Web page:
On a night when Doug Jones upended history in Alabama, Modesto’s Frank Damrell kicked off a campaign for Stanislaus County Supervisor that could reverse our own long trend of ultra-right conservatives occupying the county’s highest offices. Like Doug Jones, Damrell is a moderate but firm Democrat, comfortable with values that include a belief in helping the less fortunate while emphasizing family, community, and work.
Damrell is running for Dick Monteith’s District 4 office against veteran politician Tom Berryhill. Like Monteith, Berryhill is a far-right Republican. During the last presidential campaign and election, Monteith was one of several local leaders who voiced loud and unequivocal support for Donald Trump.
Thus far, Damrell supporters seem less interested in talking about Trump and Trump Republicans than talking about the need to shape Modesto’s future with vigorous new leadership.
Modesto businessman Jeremiah Williams emphasized that he likes Tom Berryhill and knows him well.
“I like and respect Tom Berryhill,” said Williams Tuesday night, “but we need a younger man. We need to be looking at the future twelve or sixteen years from now. Frank’s young enough to get in there and work on making things better in the future, and it’s going to take years to do the things we need to get done.”
Chris Murphy, another Modesto businessman known for his love of community, spoke passionately about electing Damrell, and urged people to talk to friends and neighbors about the deep roots Damrell has in Modesto and the region.
Like Monteith, Berryhill is something of an itinerant politician. His term in the state senate will end next year, where he’s represented voters in Fresno County. Prior to that, he served in the state assembly. Berryhill has said he’s excited to return to the area where he grew up, but some of his detractors say he’s simply looking to retire on the seat Monteith kept warm after his own long years in state offices.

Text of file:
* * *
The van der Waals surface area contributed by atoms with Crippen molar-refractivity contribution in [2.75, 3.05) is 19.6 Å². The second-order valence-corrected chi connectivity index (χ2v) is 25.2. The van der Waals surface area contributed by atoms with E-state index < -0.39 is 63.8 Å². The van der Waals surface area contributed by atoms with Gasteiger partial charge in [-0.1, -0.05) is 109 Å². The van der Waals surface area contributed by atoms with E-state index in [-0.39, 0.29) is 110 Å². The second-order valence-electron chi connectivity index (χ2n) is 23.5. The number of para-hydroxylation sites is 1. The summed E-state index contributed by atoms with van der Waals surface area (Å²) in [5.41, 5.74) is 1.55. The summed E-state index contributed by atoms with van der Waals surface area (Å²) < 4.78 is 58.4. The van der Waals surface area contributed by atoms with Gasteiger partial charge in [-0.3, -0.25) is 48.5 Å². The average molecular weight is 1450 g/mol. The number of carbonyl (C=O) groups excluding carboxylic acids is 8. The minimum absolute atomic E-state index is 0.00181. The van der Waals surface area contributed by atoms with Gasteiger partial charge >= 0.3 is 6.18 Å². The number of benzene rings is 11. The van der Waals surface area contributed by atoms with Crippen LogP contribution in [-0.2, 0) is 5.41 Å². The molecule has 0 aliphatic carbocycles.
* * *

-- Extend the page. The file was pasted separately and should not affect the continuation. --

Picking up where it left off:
Tuesday night, none of Damrell’s supporters had anything negative to say about Berryhill. Instead, they cited Damrell’s long history of quiet but committed community service and his work for Senator Cathleen Galgiani. Many believe Damrell will offer far better approaches to dealing with the region’s growing homeless population than Berryhill.
Damrell’s potential to finally address problems associated with homelessness may have motivated the support of Modesto City Councilperson Kristi Ah You. Ah You has often been frustrated with the glacial pace of responses to the city’s and region’s omnipresent homeless people. She’s said Damrell has the most specific knowledge of how to deal at the state and local levels with the issues most associated with homelessness, including mental illness and drug use.
Another factor in Damrell’s favor is his long history of quiet community service. He’s obviously had plenty of opportunities to pack his bags and go elsewhere, but he’s chosen to stay in the region and work quietly to make things better. For many of his supporters, that’s the all the evidence they need to believe he will put community over politics and bring people together who want to restore luster to a region that has been slower than most to emerge from the Great Recession.
Politicians are famous for promises, but people who know Frank Damrell also know that he already has a long history of actions that speak far louder than words. Those deeds in the service of community and people may prove to be his greatest strength during the campaign ahead.